Keep reading... Show less

From genre-busting electronic music to new highs in the ever-evolving R&B scene, from hip-hop and Americana to rock and pop, 2017's music scenes bestowed an embarrassment of riches upon us.

60. White Hills - Stop Mute Defeat (Thrill Jockey)

White Hills epic '80s callback Stop Mute Defeat is a determined march against encroaching imperial darkness; their eyes boring into the shadows for danger but they're aware that blinding lights can kill and distort truth. From "Overlord's" dark stomp casting nets for totalitarian warnings to "Attack Mode", which roars in with the tribal certainty that we can survive the madness if we keep our wits, the record is a true and timely win for Dave W. and Ego Sensation. Martin Bisi and the poster band's mysterious but relevant cool make a great team and deliver one of their least psych yet most mind destroying records to date. Much like the first time you heard Joy Division or early Pigface, for example, you'll experience being startled at first before becoming addicted to the band's unique microcosm of dystopia that is simultaneously corrupting and seducing your ears. - Morgan Y. Evans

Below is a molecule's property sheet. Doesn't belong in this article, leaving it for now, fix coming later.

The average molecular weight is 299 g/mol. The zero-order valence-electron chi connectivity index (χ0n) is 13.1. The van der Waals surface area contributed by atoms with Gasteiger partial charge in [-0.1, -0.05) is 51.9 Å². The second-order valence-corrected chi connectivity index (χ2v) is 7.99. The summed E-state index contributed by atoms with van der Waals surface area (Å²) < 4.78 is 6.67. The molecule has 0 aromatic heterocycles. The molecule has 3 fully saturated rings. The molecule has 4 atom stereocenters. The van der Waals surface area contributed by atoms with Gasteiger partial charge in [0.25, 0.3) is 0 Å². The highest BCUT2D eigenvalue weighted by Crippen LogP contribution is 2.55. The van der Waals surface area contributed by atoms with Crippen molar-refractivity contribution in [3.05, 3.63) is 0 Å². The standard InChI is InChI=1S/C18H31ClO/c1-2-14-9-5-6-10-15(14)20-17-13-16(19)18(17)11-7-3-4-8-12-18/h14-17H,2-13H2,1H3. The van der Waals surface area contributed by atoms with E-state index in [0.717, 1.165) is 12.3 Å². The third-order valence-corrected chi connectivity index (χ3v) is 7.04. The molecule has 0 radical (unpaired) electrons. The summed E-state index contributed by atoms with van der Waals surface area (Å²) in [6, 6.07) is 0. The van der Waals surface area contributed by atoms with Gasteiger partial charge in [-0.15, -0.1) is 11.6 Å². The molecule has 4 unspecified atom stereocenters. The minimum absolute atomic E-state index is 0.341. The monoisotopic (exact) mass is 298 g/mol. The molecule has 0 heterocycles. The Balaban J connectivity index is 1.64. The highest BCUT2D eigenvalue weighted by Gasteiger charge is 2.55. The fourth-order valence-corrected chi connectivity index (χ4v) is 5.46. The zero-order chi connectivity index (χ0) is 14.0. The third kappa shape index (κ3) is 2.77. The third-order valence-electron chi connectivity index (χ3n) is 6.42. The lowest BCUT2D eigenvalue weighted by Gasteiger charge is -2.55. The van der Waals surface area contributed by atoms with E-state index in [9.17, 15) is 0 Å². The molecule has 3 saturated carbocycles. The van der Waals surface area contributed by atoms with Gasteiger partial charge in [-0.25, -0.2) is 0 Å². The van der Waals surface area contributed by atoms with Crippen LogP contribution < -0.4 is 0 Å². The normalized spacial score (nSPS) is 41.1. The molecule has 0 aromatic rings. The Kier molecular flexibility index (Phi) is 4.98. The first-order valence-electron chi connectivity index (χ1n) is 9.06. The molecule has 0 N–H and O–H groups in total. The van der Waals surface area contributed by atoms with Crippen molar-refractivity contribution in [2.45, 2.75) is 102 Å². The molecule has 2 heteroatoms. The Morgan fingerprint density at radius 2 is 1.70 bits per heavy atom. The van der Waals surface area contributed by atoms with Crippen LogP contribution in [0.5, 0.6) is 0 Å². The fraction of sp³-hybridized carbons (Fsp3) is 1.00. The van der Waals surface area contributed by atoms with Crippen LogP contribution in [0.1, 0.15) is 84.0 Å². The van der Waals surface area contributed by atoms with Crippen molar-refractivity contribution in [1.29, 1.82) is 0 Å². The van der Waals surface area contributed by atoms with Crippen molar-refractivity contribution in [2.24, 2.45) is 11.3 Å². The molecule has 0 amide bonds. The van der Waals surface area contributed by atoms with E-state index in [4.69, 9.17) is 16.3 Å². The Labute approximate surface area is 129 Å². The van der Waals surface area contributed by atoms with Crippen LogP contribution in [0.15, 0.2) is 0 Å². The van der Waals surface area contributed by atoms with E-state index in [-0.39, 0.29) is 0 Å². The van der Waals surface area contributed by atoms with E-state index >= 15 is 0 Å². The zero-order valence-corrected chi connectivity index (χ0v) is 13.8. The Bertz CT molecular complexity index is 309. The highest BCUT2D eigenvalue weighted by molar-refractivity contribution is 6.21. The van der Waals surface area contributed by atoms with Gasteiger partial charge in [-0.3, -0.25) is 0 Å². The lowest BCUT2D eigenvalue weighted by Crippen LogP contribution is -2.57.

Keep reading... Show less

This week on our games podcast, Nick and Eric talk about the joy and frustration of killing Nazis in Wolfenstein: The New Order.

This week, Nick and Eric talk about the joy and frustration of killing Nazis in Wolfenstein: The New Order.

Keep reading... Show less

Scholar Judith May Fathallah's work blurs lines between author and ethnographer, fan experiences and genre TV storytelling.

In Fanfiction and the Author: How Fanfic Changes Popular Culture Texts, author Judith May Fathallah investigates the progressive intersections between popular culture and fan studies, expanding scholarly discourse concerning how contemporary blurred lines between texts and audiences result in evolving mediated practices.